The Trail Of Tears

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The Trail of Tears was a dark turn in Native American history, which also affected Mississippi during Andrew Jackson’s presidency. Jackson’s Indian Removal Act forced out the Native Americans out of their land by the federal government and walk thousands of miles to designated territories across the Mississippi river. This was caused by white America’s urge to expand and grow cotton in the southern states. Since majority of the states was owned by the Choctaw, Chickasaw, Seminole, and Creek tribes Almost 125,000 Indians preoccupied the states of Georgia, Alabama, Tennessee, North Carolina, and Florida during the 1830s since the time of their ancestors. This issue boiled over when white settlers were infuriated by the population of Native Americans and feared them. They were treated like foreigners, paralleling the Egyptians’ fear and resentment of the Hebrews when they lived there. The settlers considered the Indians a problem and want them to leave. But, president George Washington believed the only way to handle the “Indian Problem” is to assimilate them and adapt to the settler way of life. Washington’s plan was to turn the Indians into American citizens by learning …show more content…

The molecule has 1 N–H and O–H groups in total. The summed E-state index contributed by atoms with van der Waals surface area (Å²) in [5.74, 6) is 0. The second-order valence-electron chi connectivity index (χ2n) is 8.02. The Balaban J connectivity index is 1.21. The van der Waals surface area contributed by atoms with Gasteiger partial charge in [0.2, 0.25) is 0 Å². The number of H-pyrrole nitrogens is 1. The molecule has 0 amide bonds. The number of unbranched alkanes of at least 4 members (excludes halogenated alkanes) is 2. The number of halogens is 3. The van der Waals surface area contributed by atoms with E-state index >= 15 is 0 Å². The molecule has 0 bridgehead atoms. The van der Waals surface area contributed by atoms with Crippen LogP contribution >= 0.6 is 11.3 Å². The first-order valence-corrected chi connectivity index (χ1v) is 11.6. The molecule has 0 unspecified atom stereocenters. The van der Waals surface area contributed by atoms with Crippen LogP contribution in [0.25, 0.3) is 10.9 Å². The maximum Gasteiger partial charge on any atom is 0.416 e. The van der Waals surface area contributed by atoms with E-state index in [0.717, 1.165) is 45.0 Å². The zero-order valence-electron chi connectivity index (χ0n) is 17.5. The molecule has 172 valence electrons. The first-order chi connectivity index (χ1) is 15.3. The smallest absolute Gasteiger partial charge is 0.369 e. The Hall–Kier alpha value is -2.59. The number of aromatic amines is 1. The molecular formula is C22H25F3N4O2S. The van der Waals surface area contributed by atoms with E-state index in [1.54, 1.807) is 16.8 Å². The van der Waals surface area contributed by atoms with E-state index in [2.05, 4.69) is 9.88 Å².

Once an Army general, Jackson fought against the Creek and Seminole Indians during several war campaigns, winning acres of land for white farmers. Continuing his crusade as President of the United States, “In 1830, he signed the Indian Removal Act, which gave the federal government the power to exchange Native-held land in the cotton kingdom east of the Mississippi for land to the west, in the “Indian colonization zone” that the United States had acquired as part of the Louisiana Purchase.” The law required that the government must make peaceful negotiations with the Native Americans and that the President or government must not use force to get the land from Native

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